How the shoes are made.
It begins with me sculpting a pair of shoes. A mould is made from these so I can cast more than one pair from the mould, which porcelain clay slip is poured into. The mould is poured then left for about 20 minutes, then poured out leaving a shell. It’s how your hollow easter eggs are made. These moulds have three separate parts that are held together by rubber bands made from the inner tubes of car tyres. The more complex the shape of the object the more pieces a mould will have.
Then the shoes are left in the mould for about four to five hours at least. Afterwards, they are gently released.
Each shoe is individually finished by hand. I add some embellishments with porcelain clay and any rough bits are smoothed down, so they are lovely to touch. The next step is letting the shoes dry, this can take a few days to a week depending on the weather.
After this, they are bisque fired which is the first firing and usually is around 1000 degrees Celsius. This takes approximately nine hours.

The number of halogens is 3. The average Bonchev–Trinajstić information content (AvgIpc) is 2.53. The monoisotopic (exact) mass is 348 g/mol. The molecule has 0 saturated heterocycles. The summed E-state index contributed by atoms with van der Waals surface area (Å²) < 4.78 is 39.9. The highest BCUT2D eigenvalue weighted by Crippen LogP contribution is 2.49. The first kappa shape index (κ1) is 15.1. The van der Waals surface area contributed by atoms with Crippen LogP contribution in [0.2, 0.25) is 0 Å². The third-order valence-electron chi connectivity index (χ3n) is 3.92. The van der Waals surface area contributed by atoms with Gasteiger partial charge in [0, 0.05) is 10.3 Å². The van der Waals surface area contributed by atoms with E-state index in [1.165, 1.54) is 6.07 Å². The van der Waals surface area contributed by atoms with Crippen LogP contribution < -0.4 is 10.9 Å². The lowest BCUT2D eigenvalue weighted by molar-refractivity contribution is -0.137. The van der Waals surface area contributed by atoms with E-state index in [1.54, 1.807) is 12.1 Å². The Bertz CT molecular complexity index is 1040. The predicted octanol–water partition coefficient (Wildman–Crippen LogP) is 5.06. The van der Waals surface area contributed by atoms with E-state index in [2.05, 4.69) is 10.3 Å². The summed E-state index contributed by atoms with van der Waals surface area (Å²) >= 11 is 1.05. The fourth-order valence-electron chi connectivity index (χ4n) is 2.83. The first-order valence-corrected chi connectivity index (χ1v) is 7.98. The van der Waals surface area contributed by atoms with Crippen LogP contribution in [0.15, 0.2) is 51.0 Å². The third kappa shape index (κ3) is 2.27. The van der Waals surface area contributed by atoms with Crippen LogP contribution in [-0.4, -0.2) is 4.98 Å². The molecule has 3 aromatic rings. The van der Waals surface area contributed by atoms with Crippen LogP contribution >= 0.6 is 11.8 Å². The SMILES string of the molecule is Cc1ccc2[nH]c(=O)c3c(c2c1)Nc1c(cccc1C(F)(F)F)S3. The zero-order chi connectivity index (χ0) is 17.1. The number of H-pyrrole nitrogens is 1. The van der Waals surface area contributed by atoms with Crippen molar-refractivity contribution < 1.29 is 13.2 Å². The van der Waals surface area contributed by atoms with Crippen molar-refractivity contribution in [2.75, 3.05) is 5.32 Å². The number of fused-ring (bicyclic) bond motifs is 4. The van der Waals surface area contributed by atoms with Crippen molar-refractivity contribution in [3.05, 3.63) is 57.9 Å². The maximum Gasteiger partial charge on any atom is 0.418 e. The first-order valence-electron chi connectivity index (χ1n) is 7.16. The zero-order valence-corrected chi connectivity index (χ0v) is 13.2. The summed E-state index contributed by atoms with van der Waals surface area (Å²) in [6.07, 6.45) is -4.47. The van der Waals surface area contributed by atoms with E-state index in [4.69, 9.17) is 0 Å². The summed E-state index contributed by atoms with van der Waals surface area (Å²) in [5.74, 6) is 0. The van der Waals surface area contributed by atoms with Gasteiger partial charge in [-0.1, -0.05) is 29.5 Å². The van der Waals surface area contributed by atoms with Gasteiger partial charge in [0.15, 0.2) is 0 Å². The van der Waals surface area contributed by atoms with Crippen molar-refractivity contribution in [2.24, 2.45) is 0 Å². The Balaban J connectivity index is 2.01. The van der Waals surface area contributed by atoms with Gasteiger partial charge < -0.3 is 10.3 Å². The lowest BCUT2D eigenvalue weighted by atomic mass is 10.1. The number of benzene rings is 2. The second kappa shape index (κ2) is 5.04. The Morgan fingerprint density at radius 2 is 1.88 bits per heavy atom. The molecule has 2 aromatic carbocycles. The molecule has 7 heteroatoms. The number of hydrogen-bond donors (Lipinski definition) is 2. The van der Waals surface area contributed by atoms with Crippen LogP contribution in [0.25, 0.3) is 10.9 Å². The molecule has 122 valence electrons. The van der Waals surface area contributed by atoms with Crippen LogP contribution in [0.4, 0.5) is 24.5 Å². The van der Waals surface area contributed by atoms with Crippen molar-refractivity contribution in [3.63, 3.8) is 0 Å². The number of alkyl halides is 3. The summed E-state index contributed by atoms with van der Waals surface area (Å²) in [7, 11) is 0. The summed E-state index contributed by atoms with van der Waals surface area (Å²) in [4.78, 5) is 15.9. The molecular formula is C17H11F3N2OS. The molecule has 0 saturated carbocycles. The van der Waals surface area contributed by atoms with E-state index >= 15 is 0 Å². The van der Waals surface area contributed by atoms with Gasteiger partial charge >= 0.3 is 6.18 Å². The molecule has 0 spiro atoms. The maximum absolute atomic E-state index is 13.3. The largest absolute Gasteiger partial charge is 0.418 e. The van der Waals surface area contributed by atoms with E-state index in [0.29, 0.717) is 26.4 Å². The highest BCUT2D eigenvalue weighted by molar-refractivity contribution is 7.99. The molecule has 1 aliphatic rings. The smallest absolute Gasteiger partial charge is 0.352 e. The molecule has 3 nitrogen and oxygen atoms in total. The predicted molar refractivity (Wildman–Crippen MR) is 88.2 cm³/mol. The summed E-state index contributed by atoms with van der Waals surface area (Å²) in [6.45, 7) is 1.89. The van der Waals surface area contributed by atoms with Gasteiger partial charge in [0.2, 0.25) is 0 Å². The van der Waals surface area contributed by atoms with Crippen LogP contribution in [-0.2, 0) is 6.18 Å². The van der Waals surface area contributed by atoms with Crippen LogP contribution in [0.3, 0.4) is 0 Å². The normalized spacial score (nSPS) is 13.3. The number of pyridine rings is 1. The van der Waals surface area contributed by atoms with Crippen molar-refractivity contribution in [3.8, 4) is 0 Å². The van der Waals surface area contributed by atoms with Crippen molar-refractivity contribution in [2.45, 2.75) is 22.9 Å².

Then I coat the shoes with a transparent glaze, allowing some drying time in between two coats. Some are also coated on the inside if I decide I want to make them into a vase. Then they are fired again at 1280 degrees. This takes approximately nine hours.
Then they are ready for painting. The paints used are called onglazes that are painted on the transparent high gloss glaze with brushes. The paints come as a pigment and I add an oil-based binder that makes it spread a bit like an oil paint.
They are then fired again but at a lower temperature of 760 degrees. This takes about 6 hours. This may be just one firing or if I feel the image needs more definition it may take more painting and firings.